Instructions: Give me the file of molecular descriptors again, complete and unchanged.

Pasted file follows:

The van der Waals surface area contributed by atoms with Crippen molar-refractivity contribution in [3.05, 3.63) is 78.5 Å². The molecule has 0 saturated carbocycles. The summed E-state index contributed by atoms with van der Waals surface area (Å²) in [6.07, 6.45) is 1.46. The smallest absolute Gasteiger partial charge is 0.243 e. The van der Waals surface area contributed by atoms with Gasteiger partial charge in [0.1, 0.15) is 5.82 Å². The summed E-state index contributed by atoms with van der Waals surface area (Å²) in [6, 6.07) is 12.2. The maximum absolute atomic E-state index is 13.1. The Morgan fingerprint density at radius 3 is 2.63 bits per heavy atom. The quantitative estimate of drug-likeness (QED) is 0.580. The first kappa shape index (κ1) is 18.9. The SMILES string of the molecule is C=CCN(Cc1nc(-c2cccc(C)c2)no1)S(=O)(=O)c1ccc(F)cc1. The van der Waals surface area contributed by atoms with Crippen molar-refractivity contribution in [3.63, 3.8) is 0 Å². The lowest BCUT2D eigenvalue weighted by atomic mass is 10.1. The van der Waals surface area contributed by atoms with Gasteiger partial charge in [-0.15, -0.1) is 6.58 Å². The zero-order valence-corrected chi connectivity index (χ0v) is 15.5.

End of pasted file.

The van der Waals surface area contributed by atoms with Crippen molar-refractivity contribution in [3.05, 3.63) is 78.5 Å². The molecule has 0 saturated carbocycles. The summed E-state index contributed by atoms with van der Waals surface area (Å²) in [6.07, 6.45) is 1.46. The smallest absolute Gasteiger partial charge is 0.243 e. The van der Waals surface area contributed by atoms with Gasteiger partial charge in [0.1, 0.15) is 5.82 Å². The summed E-state index contributed by atoms with van der Waals surface area (Å²) in [6, 6.07) is 12.2. The maximum absolute atomic E-state index is 13.1. The Morgan fingerprint density at radius 3 is 2.63 bits per heavy atom. The quantitative estimate of drug-likeness (QED) is 0.580. The first kappa shape index (κ1) is 18.9. The SMILES string of the molecule is C=CCN(Cc1nc(-c2cccc(C)c2)no1)S(=O)(=O)c1ccc(F)cc1. The van der Waals surface area contributed by atoms with Crippen molar-refractivity contribution in [3.63, 3.8) is 0 Å². The lowest BCUT2D eigenvalue weighted by atomic mass is 10.1. The van der Waals surface area contributed by atoms with Gasteiger partial charge in [-0.15, -0.1) is 6.58 Å². The zero-order valence-corrected chi connectivity index (χ0v) is 15.5.